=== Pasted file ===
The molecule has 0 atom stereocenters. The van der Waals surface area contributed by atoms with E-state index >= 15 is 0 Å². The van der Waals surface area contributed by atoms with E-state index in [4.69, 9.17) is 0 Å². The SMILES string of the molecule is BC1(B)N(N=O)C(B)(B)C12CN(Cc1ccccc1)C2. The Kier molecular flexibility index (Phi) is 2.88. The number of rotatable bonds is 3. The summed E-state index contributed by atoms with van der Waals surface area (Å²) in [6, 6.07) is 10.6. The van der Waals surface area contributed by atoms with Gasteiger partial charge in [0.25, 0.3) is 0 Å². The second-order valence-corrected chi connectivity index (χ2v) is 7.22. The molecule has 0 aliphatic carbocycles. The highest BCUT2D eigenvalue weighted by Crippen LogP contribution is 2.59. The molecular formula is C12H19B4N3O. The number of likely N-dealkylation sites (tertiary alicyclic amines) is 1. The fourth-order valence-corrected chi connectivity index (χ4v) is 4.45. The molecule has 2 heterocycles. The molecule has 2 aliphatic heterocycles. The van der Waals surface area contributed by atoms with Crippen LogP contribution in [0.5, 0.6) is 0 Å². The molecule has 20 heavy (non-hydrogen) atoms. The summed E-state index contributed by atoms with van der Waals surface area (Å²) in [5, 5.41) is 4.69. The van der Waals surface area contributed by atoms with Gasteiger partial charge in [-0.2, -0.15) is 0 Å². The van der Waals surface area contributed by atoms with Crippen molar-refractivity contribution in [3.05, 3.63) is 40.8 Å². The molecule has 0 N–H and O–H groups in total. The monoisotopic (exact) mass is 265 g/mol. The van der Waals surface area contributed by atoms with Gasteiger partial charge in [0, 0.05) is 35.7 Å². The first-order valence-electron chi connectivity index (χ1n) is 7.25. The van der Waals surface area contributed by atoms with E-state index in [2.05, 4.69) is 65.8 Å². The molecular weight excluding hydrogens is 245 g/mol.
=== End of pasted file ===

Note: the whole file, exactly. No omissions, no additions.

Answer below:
The molecule has 0 atom stereocenters. The van der Waals surface area contributed by atoms with E-state index >= 15 is 0 Å². The van der Waals surface area contributed by atoms with E-state index in [4.69, 9.17) is 0 Å². The SMILES string of the molecule is BC1(B)N(N=O)C(B)(B)C12CN(Cc1ccccc1)C2. The Kier molecular flexibility index (Phi) is 2.88. The number of rotatable bonds is 3. The summed E-state index contributed by atoms with van der Waals surface area (Å²) in [6, 6.07) is 10.6. The van der Waals surface area contributed by atoms with Gasteiger partial charge in [0.25, 0.3) is 0 Å². The second-order valence-corrected chi connectivity index (χ2v) is 7.22. The molecule has 0 aliphatic carbocycles. The highest BCUT2D eigenvalue weighted by Crippen LogP contribution is 2.59. The molecular formula is C12H19B4N3O. The number of likely N-dealkylation sites (tertiary alicyclic amines) is 1. The fourth-order valence-corrected chi connectivity index (χ4v) is 4.45. The molecule has 2 heterocycles. The molecule has 2 aliphatic heterocycles. The van der Waals surface area contributed by atoms with Crippen LogP contribution in [0.5, 0.6) is 0 Å². The molecule has 20 heavy (non-hydrogen) atoms. The summed E-state index contributed by atoms with van der Waals surface area (Å²) in [5, 5.41) is 4.69. The van der Waals surface area contributed by atoms with Gasteiger partial charge in [-0.2, -0.15) is 0 Å². The van der Waals surface area contributed by atoms with Crippen molar-refractivity contribution in [3.05, 3.63) is 40.8 Å². The molecule has 0 N–H and O–H groups in total. The monoisotopic (exact) mass is 265 g/mol. The van der Waals surface area contributed by atoms with Gasteiger partial charge in [0, 0.05) is 35.7 Å². The first-order valence-electron chi connectivity index (χ1n) is 7.25. The van der Waals surface area contributed by atoms with E-state index in [2.05, 4.69) is 65.8 Å². The molecular weight excluding hydrogens is 245 g/mol.